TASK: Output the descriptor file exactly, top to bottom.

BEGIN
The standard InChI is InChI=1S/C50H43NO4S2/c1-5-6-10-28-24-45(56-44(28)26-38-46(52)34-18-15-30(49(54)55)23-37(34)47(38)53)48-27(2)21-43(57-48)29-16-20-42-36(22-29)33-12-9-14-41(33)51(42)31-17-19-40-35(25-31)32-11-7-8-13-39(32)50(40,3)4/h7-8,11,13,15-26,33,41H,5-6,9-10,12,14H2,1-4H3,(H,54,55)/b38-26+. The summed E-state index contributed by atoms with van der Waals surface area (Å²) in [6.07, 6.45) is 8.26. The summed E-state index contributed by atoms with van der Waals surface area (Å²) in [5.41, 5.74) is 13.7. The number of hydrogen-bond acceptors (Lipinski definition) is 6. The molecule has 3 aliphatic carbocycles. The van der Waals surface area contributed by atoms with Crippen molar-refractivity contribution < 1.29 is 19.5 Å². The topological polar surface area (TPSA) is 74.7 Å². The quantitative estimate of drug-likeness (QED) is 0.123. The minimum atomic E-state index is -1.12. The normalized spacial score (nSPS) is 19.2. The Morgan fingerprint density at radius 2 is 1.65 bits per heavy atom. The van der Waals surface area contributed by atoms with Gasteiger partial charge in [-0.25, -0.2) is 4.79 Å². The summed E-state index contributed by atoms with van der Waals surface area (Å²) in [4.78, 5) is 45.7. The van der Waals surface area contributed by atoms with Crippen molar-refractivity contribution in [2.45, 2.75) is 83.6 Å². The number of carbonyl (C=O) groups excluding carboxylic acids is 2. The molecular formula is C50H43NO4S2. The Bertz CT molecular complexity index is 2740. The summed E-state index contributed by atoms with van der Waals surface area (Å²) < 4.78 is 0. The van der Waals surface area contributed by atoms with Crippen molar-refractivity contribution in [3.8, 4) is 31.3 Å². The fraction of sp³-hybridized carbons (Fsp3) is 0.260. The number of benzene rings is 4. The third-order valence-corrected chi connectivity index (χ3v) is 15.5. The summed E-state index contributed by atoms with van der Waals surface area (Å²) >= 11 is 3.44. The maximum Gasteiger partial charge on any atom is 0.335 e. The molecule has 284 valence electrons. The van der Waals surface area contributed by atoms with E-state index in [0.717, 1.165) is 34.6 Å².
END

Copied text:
The standard InChI is InChI=1S/C50H43NO4S2/c1-5-6-10-28-24-45(56-44(28)26-38-46(52)34-18-15-30(49(54)55)23-37(34)47(38)53)48-27(2)21-43(57-48)29-16-20-42-36(22-29)33-12-9-14-41(33)51(42)31-17-19-40-35(25-31)32-11-7-8-13-39(32)50(40,3)4/h7-8,11,13,15-26,33,41H,5-6,9-10,12,14H2,1-4H3,(H,54,55)/b38-26+. The summed E-state index contributed by atoms with van der Waals surface area (Å²) in [6.07, 6.45) is 8.26. The summed E-state index contributed by atoms with van der Waals surface area (Å²) in [5.41, 5.74) is 13.7. The number of hydrogen-bond acceptors (Lipinski definition) is 6. The molecule has 3 aliphatic carbocycles. The van der Waals surface area contributed by atoms with Crippen molar-refractivity contribution < 1.29 is 19.5 Å². The topological polar surface area (TPSA) is 74.7 Å². The quantitative estimate of drug-likeness (QED) is 0.123. The minimum atomic E-state index is -1.12. The normalized spacial score (nSPS) is 19.2. The Morgan fingerprint density at radius 2 is 1.65 bits per heavy atom. The van der Waals surface area contributed by atoms with Gasteiger partial charge in [-0.25, -0.2) is 4.79 Å². The summed E-state index contributed by atoms with van der Waals surface area (Å²) in [4.78, 5) is 45.7. The van der Waals surface area contributed by atoms with Crippen molar-refractivity contribution in [2.45, 2.75) is 83.6 Å². The number of carbonyl (C=O) groups excluding carboxylic acids is 2. The molecular formula is C50H43NO4S2. The Bertz CT molecular complexity index is 2740. The summed E-state index contributed by atoms with van der Waals surface area (Å²) < 4.78 is 0. The van der Waals surface area contributed by atoms with Crippen molar-refractivity contribution in [3.8, 4) is 31.3 Å². The fraction of sp³-hybridized carbons (Fsp3) is 0.260. The number of benzene rings is 4. The third-order valence-corrected chi connectivity index (χ3v) is 15.5. The summed E-state index contributed by atoms with van der Waals surface area (Å²) >= 11 is 3.44. The maximum Gasteiger partial charge on any atom is 0.335 e. The molecule has 284 valence electrons. The van der Waals surface area contributed by atoms with E-state index in [0.717, 1.165) is 34.6 Å².